American singer Tina Turner’s death on May 24 unleashed a flood of tributes to her raspy voice, electric stage performances and boundless charisma – but most of all to her bravery. Turner overcame a hardscrabble childhood, domestic violence and a fallow professional period before becoming one of the most recognised singers of all time. The documentary Tina (2021), which can be rented on Prime Video, is as good a place as any to revisit Turner’s singular life.

Directed by Dan Lindsay and TJ Martin, Tina moves back and forth in time, featuring both archival interviews as well as conversations in the present with Turner and others. It begins with a typically rambunctious live show. The 118-minute film makes judicious use of Turner’s stage performances, contrasting the artist effortlessly commanding attention in the arena with the woman who was abused for years by her husband, the celebrated musician Ike Turner.

The film gets its leitmotif from the very aspect of Turner’s past that she was loath to revisit. The beatings and marital rapes that Turner endured – which she likened to torture – finally prompted her to flee the marriage. Her decision to speak out about her experiences in 1981 in a magazine interview – a rare occurrence in the pre-MeToo age – was prompted by her desire to deal with the trauma and move on.

Even as Turner sought to reinvent herself as a rock star in her forties, questions about her troubled marriage did not leave her. The film attempts to strike a balance – not always successfully achieved – between fixing Turner as an exemplary survivor and focusing on her musical talents.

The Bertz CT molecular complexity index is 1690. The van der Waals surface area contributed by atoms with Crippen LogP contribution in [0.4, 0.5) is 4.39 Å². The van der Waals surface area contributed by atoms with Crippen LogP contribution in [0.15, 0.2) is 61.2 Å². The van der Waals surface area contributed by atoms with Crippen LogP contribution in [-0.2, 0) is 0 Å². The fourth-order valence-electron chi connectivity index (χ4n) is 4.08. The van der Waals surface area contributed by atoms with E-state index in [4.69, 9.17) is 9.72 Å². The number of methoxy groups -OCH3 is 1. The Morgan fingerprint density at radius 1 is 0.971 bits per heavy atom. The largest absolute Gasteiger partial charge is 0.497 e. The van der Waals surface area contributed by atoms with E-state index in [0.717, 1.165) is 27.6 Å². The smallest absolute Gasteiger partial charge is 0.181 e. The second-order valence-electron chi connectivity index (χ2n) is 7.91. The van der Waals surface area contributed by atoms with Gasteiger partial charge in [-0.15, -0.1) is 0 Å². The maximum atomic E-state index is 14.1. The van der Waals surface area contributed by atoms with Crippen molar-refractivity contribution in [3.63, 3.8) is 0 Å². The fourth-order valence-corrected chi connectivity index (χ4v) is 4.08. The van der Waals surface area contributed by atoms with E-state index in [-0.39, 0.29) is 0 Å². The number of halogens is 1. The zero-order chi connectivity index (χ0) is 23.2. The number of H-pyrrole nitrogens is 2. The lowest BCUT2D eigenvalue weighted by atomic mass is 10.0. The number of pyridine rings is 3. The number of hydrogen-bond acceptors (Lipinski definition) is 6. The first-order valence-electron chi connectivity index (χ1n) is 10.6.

What’s Love Got to Do with It, Tina Turner.

As it turns out, Turner’s toughness, honesty and humility were inseparable from her music, as the film reveals. The most fascinating portions in Tina reveal the efforts to re-position Turner by giving her a new image, the making of her chart-topping album Private Dancer in 1984, and her subsequent fame. The importance given to archiving in the American and British entertainment industries means that there are even low-quality clips of Turner in a recording studio rehearsing her most famous song, What’s Love Got to Do with It.

Among Turner’s greatest survival hacks was retaining her stage name. Born Anna Mae Bullock, she was rechristened by Ike Turner. He didn’t bother to inform her. Their divorce left Tina Turner with almost nothing – but also the most important thing for her subsequent career.

At the final divorce proceedings, Turner she told the judge that all she wanted was the right to continue to perform as “Tina Turner”. More than anything else in the documentary, this anecdote reveals Turner’s irrepressible and inspirational spirit.

Tina (2021).

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